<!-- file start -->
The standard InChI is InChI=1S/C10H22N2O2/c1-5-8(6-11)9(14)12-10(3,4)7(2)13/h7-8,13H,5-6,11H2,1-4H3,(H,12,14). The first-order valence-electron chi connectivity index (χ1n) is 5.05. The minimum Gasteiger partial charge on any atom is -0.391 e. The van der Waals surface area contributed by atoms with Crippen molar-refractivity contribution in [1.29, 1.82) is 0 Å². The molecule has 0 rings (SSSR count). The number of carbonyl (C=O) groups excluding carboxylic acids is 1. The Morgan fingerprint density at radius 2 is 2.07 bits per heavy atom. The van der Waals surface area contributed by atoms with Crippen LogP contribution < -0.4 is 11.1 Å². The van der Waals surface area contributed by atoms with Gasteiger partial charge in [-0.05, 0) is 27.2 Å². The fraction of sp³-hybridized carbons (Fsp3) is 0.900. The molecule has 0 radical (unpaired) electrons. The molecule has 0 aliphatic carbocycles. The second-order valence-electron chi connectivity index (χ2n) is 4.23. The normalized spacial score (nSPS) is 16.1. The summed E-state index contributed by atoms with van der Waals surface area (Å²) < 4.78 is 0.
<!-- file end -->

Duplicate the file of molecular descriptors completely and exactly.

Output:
The standard InChI is InChI=1S/C10H22N2O2/c1-5-8(6-11)9(14)12-10(3,4)7(2)13/h7-8,13H,5-6,11H2,1-4H3,(H,12,14). The first-order valence-electron chi connectivity index (χ1n) is 5.05. The minimum Gasteiger partial charge on any atom is -0.391 e. The van der Waals surface area contributed by atoms with Crippen molar-refractivity contribution in [1.29, 1.82) is 0 Å². The molecule has 0 rings (SSSR count). The number of carbonyl (C=O) groups excluding carboxylic acids is 1. The Morgan fingerprint density at radius 2 is 2.07 bits per heavy atom. The van der Waals surface area contributed by atoms with Crippen LogP contribution < -0.4 is 11.1 Å². The van der Waals surface area contributed by atoms with Gasteiger partial charge in [-0.05, 0) is 27.2 Å². The fraction of sp³-hybridized carbons (Fsp3) is 0.900. The molecule has 0 radical (unpaired) electrons. The molecule has 0 aliphatic carbocycles. The second-order valence-electron chi connectivity index (χ2n) is 4.23. The normalized spacial score (nSPS) is 16.1. The summed E-state index contributed by atoms with van der Waals surface area (Å²) < 4.78 is 0.